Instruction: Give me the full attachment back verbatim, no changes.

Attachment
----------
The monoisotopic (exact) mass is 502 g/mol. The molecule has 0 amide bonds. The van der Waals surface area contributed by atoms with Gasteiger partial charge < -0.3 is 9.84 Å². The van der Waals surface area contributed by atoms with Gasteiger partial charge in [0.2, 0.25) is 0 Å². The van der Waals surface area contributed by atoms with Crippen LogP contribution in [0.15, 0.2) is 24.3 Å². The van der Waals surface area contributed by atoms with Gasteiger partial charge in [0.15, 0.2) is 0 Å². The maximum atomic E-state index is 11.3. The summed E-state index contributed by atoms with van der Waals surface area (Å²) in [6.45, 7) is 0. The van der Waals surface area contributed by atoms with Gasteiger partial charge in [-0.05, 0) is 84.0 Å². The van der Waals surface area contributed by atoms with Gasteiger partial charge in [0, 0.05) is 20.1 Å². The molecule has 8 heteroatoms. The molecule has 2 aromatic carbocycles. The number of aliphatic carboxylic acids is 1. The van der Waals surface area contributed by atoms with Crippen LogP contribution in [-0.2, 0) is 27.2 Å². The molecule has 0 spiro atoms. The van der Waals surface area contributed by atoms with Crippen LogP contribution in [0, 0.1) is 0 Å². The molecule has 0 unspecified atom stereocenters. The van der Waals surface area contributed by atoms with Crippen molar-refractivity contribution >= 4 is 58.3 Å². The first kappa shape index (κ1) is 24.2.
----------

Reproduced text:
The monoisotopic (exact) mass is 502 g/mol. The molecule has 0 amide bonds. The van der Waals surface area contributed by atoms with Gasteiger partial charge < -0.3 is 9.84 Å². The van der Waals surface area contributed by atoms with Gasteiger partial charge in [0.2, 0.25) is 0 Å². The van der Waals surface area contributed by atoms with Crippen LogP contribution in [0.15, 0.2) is 24.3 Å². The van der Waals surface area contributed by atoms with Gasteiger partial charge in [0.15, 0.2) is 0 Å². The maximum atomic E-state index is 11.3. The summed E-state index contributed by atoms with van der Waals surface area (Å²) in [6.45, 7) is 0. The van der Waals surface area contributed by atoms with Gasteiger partial charge in [-0.05, 0) is 84.0 Å². The van der Waals surface area contributed by atoms with Gasteiger partial charge in [0, 0.05) is 20.1 Å². The molecule has 8 heteroatoms. The molecule has 2 aromatic carbocycles. The number of aliphatic carboxylic acids is 1. The van der Waals surface area contributed by atoms with Crippen LogP contribution in [-0.2, 0) is 27.2 Å². The molecule has 0 spiro atoms. The van der Waals surface area contributed by atoms with Crippen LogP contribution in [0, 0.1) is 0 Å². The molecule has 0 unspecified atom stereocenters. The van der Waals surface area contributed by atoms with Crippen molar-refractivity contribution >= 4 is 58.3 Å². The first kappa shape index (κ1) is 24.2.